• thought, thorough, through, sought, fight, night (the G is silent) - but not rough or tough.

6 Endings (suffixes)

Changing tenses or changing verbs to adverbs or adjectives often means dropping or changing letters.

hate -> hating

love -> loving

move -> moving

move -> movable

inflate -> inflatable

love -> lovable

agile -> agility

capable -> capability

7 Recognise that US and UK Spellings are Often Different

Many UK, Australian, New Zealand, and Canadian words are spelled differently from US words.

One of the differences is in the use of 'or' in US words for 'our' in British words.



  • honour / honor

  • valour / valor

  • splendour / splendor

There are other differences:

  • practice (noun) and practise (verb) V practice (noun and verb)

  • sterilise / sterilize (s and Z)

  • analyse /analyze

  • catalogue / catalog

  • dialogue / dialog

  • analogue / analog

  • metre / meter

  • calibre / caliber

  • theatre / theater

  • fibre / fiber

  • centre / center

  • annexe / annex

  • doughnut / donut

  • distil/distill

  • instil/instill

  • enrol/enroll

  • enthralment/enthrallment

  • enthral/enthrall

The silent E is produced when forming some adjectives with a suffix. It is often used in British English in such words as 'likeable', 'unshakeable', and 'ageing'.

In US English, it is generally omitted: 'likable', 'unshakable', and 'aging'.

These alternative spellings are not 'wrong', just different.

Take care when writing for particular readers. To avoid people querying your spelling, use the appropriate spelling for the particular audience.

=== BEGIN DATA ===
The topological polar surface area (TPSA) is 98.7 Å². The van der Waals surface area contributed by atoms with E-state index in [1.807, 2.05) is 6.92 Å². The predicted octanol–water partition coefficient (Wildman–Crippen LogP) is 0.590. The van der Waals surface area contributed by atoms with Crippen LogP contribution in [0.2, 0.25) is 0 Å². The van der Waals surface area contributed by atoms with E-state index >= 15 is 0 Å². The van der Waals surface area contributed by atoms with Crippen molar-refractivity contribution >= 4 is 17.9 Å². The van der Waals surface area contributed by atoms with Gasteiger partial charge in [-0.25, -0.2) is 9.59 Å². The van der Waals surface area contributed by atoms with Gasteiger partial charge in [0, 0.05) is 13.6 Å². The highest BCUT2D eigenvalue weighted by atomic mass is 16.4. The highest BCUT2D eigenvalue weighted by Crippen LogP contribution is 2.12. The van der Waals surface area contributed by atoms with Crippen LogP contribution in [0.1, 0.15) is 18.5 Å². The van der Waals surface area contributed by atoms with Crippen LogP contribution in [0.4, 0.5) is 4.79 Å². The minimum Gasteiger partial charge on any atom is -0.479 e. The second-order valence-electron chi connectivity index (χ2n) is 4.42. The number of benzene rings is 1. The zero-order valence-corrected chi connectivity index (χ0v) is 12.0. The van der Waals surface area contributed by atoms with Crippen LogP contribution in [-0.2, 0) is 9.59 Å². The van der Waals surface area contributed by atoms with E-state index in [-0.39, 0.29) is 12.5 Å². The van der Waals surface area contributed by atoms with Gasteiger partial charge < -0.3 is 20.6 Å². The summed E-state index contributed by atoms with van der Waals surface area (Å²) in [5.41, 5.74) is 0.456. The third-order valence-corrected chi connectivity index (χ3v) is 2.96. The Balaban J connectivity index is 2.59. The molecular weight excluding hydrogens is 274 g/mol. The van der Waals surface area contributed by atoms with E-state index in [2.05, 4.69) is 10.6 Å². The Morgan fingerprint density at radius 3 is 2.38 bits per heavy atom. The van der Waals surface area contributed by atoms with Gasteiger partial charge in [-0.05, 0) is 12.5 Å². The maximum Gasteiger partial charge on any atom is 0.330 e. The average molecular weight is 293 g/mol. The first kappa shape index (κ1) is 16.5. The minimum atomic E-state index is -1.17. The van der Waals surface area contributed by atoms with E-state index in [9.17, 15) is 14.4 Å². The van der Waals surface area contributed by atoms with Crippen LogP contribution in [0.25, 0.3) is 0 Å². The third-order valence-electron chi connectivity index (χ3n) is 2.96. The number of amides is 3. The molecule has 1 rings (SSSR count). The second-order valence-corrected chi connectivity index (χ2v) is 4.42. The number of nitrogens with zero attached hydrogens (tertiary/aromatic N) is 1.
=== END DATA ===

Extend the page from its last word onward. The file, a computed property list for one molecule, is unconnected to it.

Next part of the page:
If you're not from either the US or from countries that use British English, decide on one form and be consistent.

8 Break Words into Syllables

What if you have long or unfamiliar words? They are difficult to spell. Try breaking them down into smaller, more manageable parts or syllables.

Doing this can make it easier to spell. For example, instead of writing "impossible", write it as "im-poss-ible".

9 Practice Writing

Writing regularly is a good habit to adopt.

The more you write, the more you'll reinforce your skills in spelling.

You can write about anything that might interest you:

  • stories

  • journal entries

  • letters, notes, or emails to friends or family.

But, make sure that the words you are writing are correctly spelled. This point often is missing from articles that offer this strategy.

Indeed, the act of writing is an essential part of my Method to get better at spelling difficult words.

10 Check Your Writing for Spelling Mistakes

The rise of the internet and online platforms has enabled people to write stuff. Everyone is a writer or publisher. Others judge you on your ability to write, to communicate effectively with others.

If your writing is full of spelling mistakes, it's not a good look. Your close friends might not care. But if an employer sees your post, it can damage your reputation and credibility. It may even reduce your employability.